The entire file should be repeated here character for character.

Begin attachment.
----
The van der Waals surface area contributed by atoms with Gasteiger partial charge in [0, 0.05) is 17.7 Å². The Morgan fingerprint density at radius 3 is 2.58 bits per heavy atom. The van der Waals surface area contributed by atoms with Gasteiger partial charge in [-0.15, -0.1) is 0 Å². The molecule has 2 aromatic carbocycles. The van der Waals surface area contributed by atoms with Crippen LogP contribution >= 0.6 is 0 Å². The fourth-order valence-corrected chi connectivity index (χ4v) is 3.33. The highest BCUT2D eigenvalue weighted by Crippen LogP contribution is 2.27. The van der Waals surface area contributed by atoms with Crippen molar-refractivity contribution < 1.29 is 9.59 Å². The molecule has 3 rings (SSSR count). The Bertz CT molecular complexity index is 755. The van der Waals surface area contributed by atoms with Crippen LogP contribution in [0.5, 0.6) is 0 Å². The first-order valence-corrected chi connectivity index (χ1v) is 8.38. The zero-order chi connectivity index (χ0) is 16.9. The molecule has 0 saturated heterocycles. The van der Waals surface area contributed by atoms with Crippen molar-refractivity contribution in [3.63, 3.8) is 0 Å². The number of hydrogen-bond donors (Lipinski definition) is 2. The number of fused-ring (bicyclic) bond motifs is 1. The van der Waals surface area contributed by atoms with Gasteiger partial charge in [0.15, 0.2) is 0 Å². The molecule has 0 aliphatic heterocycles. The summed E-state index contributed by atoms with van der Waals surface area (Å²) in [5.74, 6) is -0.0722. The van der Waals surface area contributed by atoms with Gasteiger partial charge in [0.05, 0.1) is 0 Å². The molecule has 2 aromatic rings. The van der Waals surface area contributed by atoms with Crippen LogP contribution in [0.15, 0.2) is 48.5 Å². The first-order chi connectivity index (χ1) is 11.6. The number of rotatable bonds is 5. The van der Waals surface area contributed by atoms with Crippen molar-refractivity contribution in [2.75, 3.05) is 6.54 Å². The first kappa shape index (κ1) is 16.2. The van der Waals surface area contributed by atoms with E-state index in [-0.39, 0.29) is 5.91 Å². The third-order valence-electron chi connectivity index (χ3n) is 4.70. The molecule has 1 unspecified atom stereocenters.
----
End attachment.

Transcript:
The van der Waals surface area contributed by atoms with Gasteiger partial charge in [0, 0.05) is 17.7 Å². The Morgan fingerprint density at radius 3 is 2.58 bits per heavy atom. The van der Waals surface area contributed by atoms with Gasteiger partial charge in [-0.15, -0.1) is 0 Å². The molecule has 2 aromatic carbocycles. The van der Waals surface area contributed by atoms with Crippen LogP contribution >= 0.6 is 0 Å². The fourth-order valence-corrected chi connectivity index (χ4v) is 3.33. The highest BCUT2D eigenvalue weighted by Crippen LogP contribution is 2.27. The van der Waals surface area contributed by atoms with Crippen molar-refractivity contribution < 1.29 is 9.59 Å². The molecule has 3 rings (SSSR count). The Bertz CT molecular complexity index is 755. The van der Waals surface area contributed by atoms with Crippen LogP contribution in [0.5, 0.6) is 0 Å². The first-order valence-corrected chi connectivity index (χ1v) is 8.38. The zero-order chi connectivity index (χ0) is 16.9. The molecule has 0 saturated heterocycles. The van der Waals surface area contributed by atoms with Crippen molar-refractivity contribution in [3.63, 3.8) is 0 Å². The number of hydrogen-bond donors (Lipinski definition) is 2. The number of fused-ring (bicyclic) bond motifs is 1. The van der Waals surface area contributed by atoms with Gasteiger partial charge in [0.15, 0.2) is 0 Å². The molecule has 0 aliphatic heterocycles. The summed E-state index contributed by atoms with van der Waals surface area (Å²) in [5.74, 6) is -0.0722. The van der Waals surface area contributed by atoms with Gasteiger partial charge in [0.05, 0.1) is 0 Å². The molecule has 2 aromatic rings. The van der Waals surface area contributed by atoms with Crippen LogP contribution in [0.15, 0.2) is 48.5 Å². The first-order chi connectivity index (χ1) is 11.6. The number of rotatable bonds is 5. The van der Waals surface area contributed by atoms with Crippen molar-refractivity contribution in [2.75, 3.05) is 6.54 Å². The first kappa shape index (κ1) is 16.2. The van der Waals surface area contributed by atoms with E-state index in [-0.39, 0.29) is 5.91 Å². The third-order valence-electron chi connectivity index (χ3n) is 4.70. The molecule has 1 unspecified atom stereocenters.